Exit Planning is the key to maximizing the benefits associated with selling your business. On this page, we break down business exit plans in an easy to understand format. We discuss the following:
- What is exit planning
- The ROI of exit planning
- The exit planning process
- The 8 exit options
- How to build your team of advisors
What is Exit Planning?
An exit plan is a comprehensive roadmap to sell and exit a privately held business. While structured around the business, the process is a mostly personal process for the owners. Exit plans address all business, personal, financial, legal and tax questions involved in selling a closely held, private business.
In addition to outlining a ‘planned’ exit, the plan also outlines what happens in the event of an ‘unplanned’ exit. This roadmap should maximize the net sales proceeds of the business while addressing the owner’s personal and financial goals. Depending on the complexity, an owner should expect a planned exit to take 3 to 4 years.
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The ROI of Exit Planning
The first important aspect of exit planning to understand is the benefit is both monetary and non-monetary. The monetary benefit involves maximizing the net proceeds of the sale. This involves planning ahead to reduce taxes and fees from the sale. The non-monetary benefits include the personal benefits like control, achieving business and personal goals, reducing stress, and ensuring the business continues on as desired.
The Financial ROI
There are a number of components to the financial ROI of building an exit plan. While business sales price is important, the amount the owner keeps from the sale is more important. The primary drain on proceeds is taxes: capital gains taxes, estate taxes, and income taxes. Saving 10% on capital gains tax can equate to hundreds of thousands or millions of dollars for the seller. With planning and guidance, a seller will drastically minimize, defer or even eliminate these taxes. An overview of these strategies is a complex topic of its own so we won’t go into details. Your team of exit advisors will advise you on your options.
Due to the demanding nature of running a successful business, many business owners don’t find time to manage their investments. When an owner is selling in order to retire, exit planning plays a vital role in securing the owner’s retirement. Identifying the amount of income and capital needed to provide throughout retirement is a complex planning process. That process allows the owner to identify the net amount needed from the business sale. In concert with the valuation of the business, an owner will know if the retirement goals are realistic. If they are not realistic, they will have control and be able to adjust accordingly.
The Personal ROI
Often the personal ROI of building an exit plan far outweigh the financial ROI. A well-thought out exit plan provides the owner with many unexpected benefits. Those benefits include:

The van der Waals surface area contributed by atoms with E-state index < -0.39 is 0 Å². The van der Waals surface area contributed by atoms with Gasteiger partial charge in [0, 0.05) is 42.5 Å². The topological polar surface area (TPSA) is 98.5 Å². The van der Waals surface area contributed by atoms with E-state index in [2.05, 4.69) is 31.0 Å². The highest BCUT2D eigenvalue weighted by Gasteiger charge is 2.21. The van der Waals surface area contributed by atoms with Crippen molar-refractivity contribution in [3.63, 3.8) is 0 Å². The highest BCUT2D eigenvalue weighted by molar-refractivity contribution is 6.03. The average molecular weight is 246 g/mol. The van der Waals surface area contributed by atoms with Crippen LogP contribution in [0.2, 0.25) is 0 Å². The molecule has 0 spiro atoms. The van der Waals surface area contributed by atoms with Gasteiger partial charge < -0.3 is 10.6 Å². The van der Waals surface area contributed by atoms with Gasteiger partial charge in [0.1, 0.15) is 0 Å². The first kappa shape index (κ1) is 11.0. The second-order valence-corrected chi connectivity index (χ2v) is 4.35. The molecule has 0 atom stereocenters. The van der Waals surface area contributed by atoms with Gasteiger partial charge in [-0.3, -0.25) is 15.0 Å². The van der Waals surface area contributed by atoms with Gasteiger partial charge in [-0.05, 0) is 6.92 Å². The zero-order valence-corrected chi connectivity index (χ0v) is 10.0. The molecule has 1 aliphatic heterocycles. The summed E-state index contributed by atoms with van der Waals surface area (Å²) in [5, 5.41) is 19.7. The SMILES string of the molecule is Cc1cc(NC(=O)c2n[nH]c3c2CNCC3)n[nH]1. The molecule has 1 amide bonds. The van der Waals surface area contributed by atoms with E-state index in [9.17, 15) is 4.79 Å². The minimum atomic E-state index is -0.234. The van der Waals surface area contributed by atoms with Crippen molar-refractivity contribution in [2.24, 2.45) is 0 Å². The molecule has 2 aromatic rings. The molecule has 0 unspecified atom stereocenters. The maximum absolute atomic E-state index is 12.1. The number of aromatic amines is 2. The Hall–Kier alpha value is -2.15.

Controlling how and when they exit the business
Having some say in how the business carries on after the exit
Preserving family harmony
Reducing employee and family uncertainty
Rewarding key employees and
Providing all the options so the owner proactively chooses how to exit
The Exit Planning Process
Planning for a business exit takes time. To be successful, the owner needs to take time away from the business and follow the guidance of advisors. This process takes time and input from all stakeholders. Richard Jackim and Peter of The Christman Group outline the exit planning process as follows:
Step 1: Data Collection
In the first stage, the owner(s) completes a questionnaire to uncover personal, business, financial, family and estate goals. Next, the exit planner interviews the owner to discuss the questionnaire and answer deeper follow-up questions. In this stage the exit advisor interviews all relevant stakeholders to get their input for the owner’s exit. The planning team researches additional industry information related to fill in any remaining knowledge gaps.
Step 2: Valuation and Analysis
In this stage, the owner get a business valuation and personal financial plan are completed. The financial plan explores the owner’s lifestyle and income requirements for after the sale. It also addresses any legacy planning items related to charity or family members. Using the valuation, we examine impacts of different sale prices and structures.
The valuation provides input and validates the financial plan. We complete analysis on the strengths and weaknesses of the business. This is used to provide specific recommendations on how improve the value and sellability of the business. Lastly, we review the different exit strategies and tax implications. The exit team provides recommendations on how to minimize, defer and eliminate taxes associated with the sale and estate.
Step 3: Develop the Plan
Based on the analysis in the previous stage, the team creates the plan. The plan outlines specific steps the owner should complete to maximize the value of the business. The structure best suited for the owner’s financials goals is determined. The exit team presents all of the potential exit options and related advantages / disadvantages to the owner.
The owner decides which exit option is ideal in relation to the owner’s goals and objectives. The expected tax burden is shown along with options for minimizing. The owner chooses the tax strategy which best aligns with their goals. The attorney recommends specific actions needed to implement the plan. The plan often requires drafting of specific legal documents to execute the plan.
Step 4: Implement the Plan